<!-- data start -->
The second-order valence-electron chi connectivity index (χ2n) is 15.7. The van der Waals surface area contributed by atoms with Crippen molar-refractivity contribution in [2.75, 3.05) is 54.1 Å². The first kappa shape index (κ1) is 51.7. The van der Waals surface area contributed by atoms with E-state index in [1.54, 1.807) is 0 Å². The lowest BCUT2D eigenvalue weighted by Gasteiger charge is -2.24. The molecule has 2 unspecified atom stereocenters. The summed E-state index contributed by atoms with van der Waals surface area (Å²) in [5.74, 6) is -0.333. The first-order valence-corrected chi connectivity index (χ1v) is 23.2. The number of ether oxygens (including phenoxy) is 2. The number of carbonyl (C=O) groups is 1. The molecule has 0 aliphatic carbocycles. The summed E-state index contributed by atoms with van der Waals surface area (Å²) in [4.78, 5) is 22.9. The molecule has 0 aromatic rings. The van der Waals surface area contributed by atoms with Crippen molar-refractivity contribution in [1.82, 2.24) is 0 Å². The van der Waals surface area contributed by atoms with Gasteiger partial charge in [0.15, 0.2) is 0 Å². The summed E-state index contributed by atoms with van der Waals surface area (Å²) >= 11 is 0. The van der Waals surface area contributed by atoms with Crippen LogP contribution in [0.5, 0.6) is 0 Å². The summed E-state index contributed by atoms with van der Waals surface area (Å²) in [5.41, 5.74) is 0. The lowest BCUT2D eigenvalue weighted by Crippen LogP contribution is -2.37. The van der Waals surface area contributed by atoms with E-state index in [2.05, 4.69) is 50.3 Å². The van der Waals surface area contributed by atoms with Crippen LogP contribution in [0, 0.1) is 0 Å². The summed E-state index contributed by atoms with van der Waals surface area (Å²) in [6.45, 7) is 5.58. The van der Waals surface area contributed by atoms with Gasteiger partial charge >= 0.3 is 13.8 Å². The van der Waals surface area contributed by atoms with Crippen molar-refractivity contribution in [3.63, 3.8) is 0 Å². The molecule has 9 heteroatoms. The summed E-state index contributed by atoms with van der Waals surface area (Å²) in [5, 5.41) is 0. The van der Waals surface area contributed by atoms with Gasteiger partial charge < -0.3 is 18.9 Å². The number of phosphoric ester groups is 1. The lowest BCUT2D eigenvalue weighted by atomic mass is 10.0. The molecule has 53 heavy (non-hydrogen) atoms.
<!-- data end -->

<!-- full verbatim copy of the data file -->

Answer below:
The second-order valence-electron chi connectivity index (χ2n) is 15.7. The van der Waals surface area contributed by atoms with Crippen molar-refractivity contribution in [2.75, 3.05) is 54.1 Å². The first kappa shape index (κ1) is 51.7. The van der Waals surface area contributed by atoms with E-state index in [1.54, 1.807) is 0 Å². The lowest BCUT2D eigenvalue weighted by Gasteiger charge is -2.24. The molecule has 2 unspecified atom stereocenters. The summed E-state index contributed by atoms with van der Waals surface area (Å²) in [5.74, 6) is -0.333. The first-order valence-corrected chi connectivity index (χ1v) is 23.2. The number of ether oxygens (including phenoxy) is 2. The number of carbonyl (C=O) groups is 1. The molecule has 0 aliphatic carbocycles. The summed E-state index contributed by atoms with van der Waals surface area (Å²) in [4.78, 5) is 22.9. The molecule has 0 aromatic rings. The van der Waals surface area contributed by atoms with Crippen molar-refractivity contribution in [1.82, 2.24) is 0 Å². The van der Waals surface area contributed by atoms with Gasteiger partial charge in [0.15, 0.2) is 0 Å². The summed E-state index contributed by atoms with van der Waals surface area (Å²) >= 11 is 0. The van der Waals surface area contributed by atoms with Crippen LogP contribution in [0.5, 0.6) is 0 Å². The summed E-state index contributed by atoms with van der Waals surface area (Å²) in [5.41, 5.74) is 0. The lowest BCUT2D eigenvalue weighted by Crippen LogP contribution is -2.37. The van der Waals surface area contributed by atoms with E-state index in [2.05, 4.69) is 50.3 Å². The van der Waals surface area contributed by atoms with Crippen LogP contribution in [0, 0.1) is 0 Å². The summed E-state index contributed by atoms with van der Waals surface area (Å²) in [6.45, 7) is 5.58. The van der Waals surface area contributed by atoms with Gasteiger partial charge >= 0.3 is 13.8 Å². The van der Waals surface area contributed by atoms with Crippen molar-refractivity contribution in [3.63, 3.8) is 0 Å². The molecule has 9 heteroatoms. The summed E-state index contributed by atoms with van der Waals surface area (Å²) in [5, 5.41) is 0. The van der Waals surface area contributed by atoms with Gasteiger partial charge < -0.3 is 18.9 Å². The number of phosphoric ester groups is 1. The lowest BCUT2D eigenvalue weighted by atomic mass is 10.0. The molecule has 53 heavy (non-hydrogen) atoms.